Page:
Sexual behaviour of teenage girls does not appear to have been affected by routine human papilloma virus (HPV) vaccination, according to a large study published in CMAJ (Canadian Medical Association Journal).
Oral human papillomavirus (HPV) infections were more common among men who had female partners with oral and/or genital HPV infection, suggesting that the transmission of HPV occurs via oral-oral and oral-genital routes, according to a McGill University study published in Cancer Epidemiology, Biomarkers & Prevention, a journal of the American Association for Cancer Research.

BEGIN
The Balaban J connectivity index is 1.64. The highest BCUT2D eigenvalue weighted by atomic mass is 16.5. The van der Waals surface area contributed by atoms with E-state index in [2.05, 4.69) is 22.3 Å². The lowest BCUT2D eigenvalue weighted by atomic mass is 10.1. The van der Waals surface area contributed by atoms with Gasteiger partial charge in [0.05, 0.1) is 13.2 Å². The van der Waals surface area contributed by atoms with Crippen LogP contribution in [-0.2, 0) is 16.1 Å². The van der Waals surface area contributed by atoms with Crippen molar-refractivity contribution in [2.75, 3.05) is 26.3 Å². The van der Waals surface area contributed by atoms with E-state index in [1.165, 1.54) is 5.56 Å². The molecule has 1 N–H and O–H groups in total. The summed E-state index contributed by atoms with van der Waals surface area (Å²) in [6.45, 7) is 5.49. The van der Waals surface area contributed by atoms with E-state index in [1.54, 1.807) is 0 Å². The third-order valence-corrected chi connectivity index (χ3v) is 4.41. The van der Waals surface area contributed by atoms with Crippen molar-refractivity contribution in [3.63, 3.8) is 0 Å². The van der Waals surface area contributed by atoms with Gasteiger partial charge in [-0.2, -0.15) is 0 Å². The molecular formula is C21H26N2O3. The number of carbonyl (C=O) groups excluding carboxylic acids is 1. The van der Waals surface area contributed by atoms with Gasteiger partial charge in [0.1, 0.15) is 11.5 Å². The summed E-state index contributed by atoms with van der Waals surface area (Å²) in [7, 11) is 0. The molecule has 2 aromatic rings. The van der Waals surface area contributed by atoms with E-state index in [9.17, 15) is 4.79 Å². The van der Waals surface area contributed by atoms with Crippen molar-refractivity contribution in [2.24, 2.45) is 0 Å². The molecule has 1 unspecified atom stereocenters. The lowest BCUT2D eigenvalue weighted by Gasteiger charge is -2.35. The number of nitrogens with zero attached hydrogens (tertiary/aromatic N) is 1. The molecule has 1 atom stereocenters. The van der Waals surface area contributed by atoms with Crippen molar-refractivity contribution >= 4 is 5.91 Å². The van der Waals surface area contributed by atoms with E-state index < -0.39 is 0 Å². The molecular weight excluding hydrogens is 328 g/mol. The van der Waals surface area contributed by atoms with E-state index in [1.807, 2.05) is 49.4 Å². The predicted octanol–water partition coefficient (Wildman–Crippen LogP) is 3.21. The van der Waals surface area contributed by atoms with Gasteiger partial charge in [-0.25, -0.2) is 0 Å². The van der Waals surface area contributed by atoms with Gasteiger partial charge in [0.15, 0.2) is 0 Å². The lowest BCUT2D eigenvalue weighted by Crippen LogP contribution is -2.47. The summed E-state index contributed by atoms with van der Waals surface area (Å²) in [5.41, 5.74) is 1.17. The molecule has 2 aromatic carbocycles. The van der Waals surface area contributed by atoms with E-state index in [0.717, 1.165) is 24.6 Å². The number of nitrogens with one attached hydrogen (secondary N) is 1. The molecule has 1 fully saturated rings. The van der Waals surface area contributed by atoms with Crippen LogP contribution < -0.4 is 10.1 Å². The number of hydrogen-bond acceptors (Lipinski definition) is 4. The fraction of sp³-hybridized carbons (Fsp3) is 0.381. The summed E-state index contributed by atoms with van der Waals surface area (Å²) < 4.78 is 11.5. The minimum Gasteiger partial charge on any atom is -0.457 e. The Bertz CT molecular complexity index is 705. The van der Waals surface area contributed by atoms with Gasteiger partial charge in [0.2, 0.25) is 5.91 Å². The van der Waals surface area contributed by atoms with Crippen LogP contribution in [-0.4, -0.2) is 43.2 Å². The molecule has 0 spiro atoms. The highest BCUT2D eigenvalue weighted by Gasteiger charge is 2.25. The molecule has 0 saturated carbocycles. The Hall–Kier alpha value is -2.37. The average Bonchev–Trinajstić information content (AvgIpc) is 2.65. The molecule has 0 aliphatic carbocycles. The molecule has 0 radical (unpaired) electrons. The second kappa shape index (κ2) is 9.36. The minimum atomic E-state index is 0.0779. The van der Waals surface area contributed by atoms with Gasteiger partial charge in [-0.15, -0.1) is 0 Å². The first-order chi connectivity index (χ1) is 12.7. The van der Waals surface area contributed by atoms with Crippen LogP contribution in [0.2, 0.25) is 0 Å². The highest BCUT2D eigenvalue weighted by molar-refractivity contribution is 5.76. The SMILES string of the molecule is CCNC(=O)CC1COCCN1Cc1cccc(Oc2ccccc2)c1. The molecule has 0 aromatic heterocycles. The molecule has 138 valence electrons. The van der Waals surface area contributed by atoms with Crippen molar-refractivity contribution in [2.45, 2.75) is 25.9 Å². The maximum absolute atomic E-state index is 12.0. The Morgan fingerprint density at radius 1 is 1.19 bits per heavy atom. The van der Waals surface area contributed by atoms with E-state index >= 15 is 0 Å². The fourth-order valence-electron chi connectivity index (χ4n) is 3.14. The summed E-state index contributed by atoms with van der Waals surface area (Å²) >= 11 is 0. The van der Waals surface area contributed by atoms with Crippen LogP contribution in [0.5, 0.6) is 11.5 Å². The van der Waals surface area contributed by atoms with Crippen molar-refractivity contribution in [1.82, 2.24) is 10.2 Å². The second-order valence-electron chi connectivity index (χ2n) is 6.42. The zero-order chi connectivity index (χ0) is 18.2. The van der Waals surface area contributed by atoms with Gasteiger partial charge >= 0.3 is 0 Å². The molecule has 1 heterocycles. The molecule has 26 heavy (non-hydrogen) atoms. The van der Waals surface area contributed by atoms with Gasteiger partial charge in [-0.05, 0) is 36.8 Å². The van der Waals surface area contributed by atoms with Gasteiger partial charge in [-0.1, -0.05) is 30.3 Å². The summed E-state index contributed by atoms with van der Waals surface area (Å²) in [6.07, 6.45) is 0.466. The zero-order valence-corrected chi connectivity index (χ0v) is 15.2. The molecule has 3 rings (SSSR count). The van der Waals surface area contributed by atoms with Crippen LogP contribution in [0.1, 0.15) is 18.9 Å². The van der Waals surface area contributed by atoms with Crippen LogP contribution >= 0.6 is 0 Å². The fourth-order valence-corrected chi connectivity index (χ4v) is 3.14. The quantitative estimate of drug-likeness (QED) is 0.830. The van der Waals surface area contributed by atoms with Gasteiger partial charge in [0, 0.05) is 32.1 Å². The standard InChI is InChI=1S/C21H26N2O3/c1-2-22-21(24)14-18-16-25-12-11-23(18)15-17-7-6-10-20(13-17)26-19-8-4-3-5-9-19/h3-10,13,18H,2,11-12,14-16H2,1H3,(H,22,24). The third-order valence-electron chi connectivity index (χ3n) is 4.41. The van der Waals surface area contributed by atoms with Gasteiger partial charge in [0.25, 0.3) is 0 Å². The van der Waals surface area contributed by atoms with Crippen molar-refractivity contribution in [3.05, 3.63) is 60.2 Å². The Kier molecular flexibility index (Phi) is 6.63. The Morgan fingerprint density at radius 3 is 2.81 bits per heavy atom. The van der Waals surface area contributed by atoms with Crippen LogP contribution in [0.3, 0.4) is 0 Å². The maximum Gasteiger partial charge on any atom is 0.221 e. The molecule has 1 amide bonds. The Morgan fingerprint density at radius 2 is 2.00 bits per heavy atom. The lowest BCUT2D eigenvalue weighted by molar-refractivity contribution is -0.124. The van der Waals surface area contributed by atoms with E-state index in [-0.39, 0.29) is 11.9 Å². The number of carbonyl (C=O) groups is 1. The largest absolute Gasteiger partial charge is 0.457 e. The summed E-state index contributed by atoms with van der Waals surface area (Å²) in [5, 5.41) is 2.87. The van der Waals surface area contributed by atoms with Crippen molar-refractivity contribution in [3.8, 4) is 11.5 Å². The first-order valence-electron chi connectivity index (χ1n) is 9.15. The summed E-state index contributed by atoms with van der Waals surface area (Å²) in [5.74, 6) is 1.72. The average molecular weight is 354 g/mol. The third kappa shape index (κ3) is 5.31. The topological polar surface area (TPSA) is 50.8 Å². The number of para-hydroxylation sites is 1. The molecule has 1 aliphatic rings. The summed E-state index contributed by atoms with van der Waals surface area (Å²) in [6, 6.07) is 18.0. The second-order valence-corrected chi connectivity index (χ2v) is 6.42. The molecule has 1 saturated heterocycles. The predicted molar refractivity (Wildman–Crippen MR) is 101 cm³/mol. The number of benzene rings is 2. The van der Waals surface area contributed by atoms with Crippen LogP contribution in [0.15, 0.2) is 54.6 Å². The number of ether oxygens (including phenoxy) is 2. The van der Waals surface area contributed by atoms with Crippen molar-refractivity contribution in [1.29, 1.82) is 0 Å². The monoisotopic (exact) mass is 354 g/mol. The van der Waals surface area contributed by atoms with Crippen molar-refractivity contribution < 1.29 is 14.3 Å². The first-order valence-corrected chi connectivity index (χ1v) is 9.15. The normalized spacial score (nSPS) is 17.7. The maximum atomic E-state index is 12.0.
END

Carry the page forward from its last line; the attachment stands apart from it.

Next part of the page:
A new study by McGill University will examine whether vaccinating only one partner in a couple against the human papillomavirus (HPV) can help prevent transmission of HPV to the unvaccinated partner.
The McGill Division of Cancer Epidemiology has recently launched the CATCH study to test the effectiveness of a Carrageenan-based gel in preventing the tranmission of HPV. Carrageenan is derived from red algae, and commonly used as a thickening agent in food products. It could represent an inexpensive method of prevention against the virus, whereas the vaccine and screening procedures are considerably more expensive.
A new study by McGill University’s Division of Cancer Epidemiology will test a revolutionary way of preventing the transmission of the human papillomavirus (HPV) through the use of a topical gel applied during sexual activity.